ing moisture, since only its moisture transfer
If desired, the paper may be supplied with wet- .
characteristic is relied upon to maintain the wa
ting agents, having a tendency to increase the
75 absorption and transfer qualities of the paper.
ter balance.
2,412,889 '
These agents might be applied to the paper dur
ing the manufacture of the paper, or might be
incorporated in the wetting solution.
I claim:
In the art of ‘printing with moisture repelled,
greasy printers’ ink with anon-hygroscopic, ini
tially untanned gelatin surfaced, thin, water ab
where gelatin coatings are thin, as for example, 5 sorbent, wet strength paper printing plate having
a super?cial printing image of hardened gelatin
where the gelatin is in the form of a thin coat
on and surrounded by an unhardened ferrogela
ing, applied to paper, and stored dry. Withsuch
background, the image having been produced
plates, the wetting ~and maintaining of water bal
on the background by surface contact thereof
' Wetting from'the, back is of particular value
ance is a far more delicate operation, and yet
with an original image containing a primary
is far more important, than under conditions 10 chemical which reacts super?cially with the fer
where thick gelatin coatings, frequently renewed,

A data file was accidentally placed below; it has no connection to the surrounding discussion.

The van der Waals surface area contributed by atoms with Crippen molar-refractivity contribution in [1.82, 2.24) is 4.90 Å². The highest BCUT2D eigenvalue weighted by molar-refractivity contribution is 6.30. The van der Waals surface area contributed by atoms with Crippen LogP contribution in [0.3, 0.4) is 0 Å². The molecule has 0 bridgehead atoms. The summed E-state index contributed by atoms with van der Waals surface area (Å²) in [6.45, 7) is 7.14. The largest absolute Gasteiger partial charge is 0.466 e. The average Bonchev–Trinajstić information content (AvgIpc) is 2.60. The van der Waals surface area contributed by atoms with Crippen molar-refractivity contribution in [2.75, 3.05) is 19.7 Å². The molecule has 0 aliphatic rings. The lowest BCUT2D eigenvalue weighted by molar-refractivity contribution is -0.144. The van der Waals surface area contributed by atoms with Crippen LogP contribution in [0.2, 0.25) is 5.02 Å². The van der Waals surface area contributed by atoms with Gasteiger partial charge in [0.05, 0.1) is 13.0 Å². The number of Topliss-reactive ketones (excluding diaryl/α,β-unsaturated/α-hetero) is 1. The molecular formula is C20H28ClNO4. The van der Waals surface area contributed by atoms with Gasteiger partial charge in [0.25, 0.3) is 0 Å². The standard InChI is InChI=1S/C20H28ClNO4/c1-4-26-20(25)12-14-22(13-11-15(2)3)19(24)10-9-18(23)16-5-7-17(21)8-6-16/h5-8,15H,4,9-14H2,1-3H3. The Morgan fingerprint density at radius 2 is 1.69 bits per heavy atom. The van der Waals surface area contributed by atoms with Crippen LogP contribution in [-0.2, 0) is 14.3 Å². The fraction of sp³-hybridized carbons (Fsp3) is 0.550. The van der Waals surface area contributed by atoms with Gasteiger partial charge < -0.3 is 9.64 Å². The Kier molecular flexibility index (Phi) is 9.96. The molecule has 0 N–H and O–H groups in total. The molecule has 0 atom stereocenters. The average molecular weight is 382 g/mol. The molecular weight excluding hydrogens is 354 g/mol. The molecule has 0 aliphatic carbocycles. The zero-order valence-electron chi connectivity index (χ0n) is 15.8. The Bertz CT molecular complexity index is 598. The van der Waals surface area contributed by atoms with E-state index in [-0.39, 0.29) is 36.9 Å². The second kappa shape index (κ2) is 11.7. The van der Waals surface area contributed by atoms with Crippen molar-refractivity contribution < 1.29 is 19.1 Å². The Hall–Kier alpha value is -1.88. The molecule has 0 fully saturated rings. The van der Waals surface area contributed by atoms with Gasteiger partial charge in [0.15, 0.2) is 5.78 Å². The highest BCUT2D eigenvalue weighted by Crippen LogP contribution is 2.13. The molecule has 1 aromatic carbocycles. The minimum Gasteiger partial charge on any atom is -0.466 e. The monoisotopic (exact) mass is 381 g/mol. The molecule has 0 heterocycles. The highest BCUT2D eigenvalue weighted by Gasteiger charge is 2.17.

'rogelatin background to harden the engaged por- _
are used in humidity controlledrooms.
tions thereof to form the selective and super
Using a wet porous stone block as the wetting
?cially hardened image, so that there is unhard
pad is of especial importance, inasmuch as it 15 ened gelatin underlying the image area as well
functions to cool the ‘paper, thus enabling papers
as surrounding it, the step of feeding moisture to
having untanned gelatin coatings to be used at
the plate from the back thereof, so that the mois
ordinary room temperatures, with good results,
- and thus enabling coated papers to be stored and
ture passes through ,the plate to the printing
surface thereof, thus maintaining the water bal
kept inde?nitely, to be useful for reproduction by 20 ance therefor, and also maintaining a constant
the iferrogelatin process. I
Now having described the art of printing here
in disclosed, reference should be had to the claim
which follows:
.‘minimum differential of level of the image and
non-image areas, by applying the paper to and
in contact with a moist porous stone block which
wets and cools the paper. '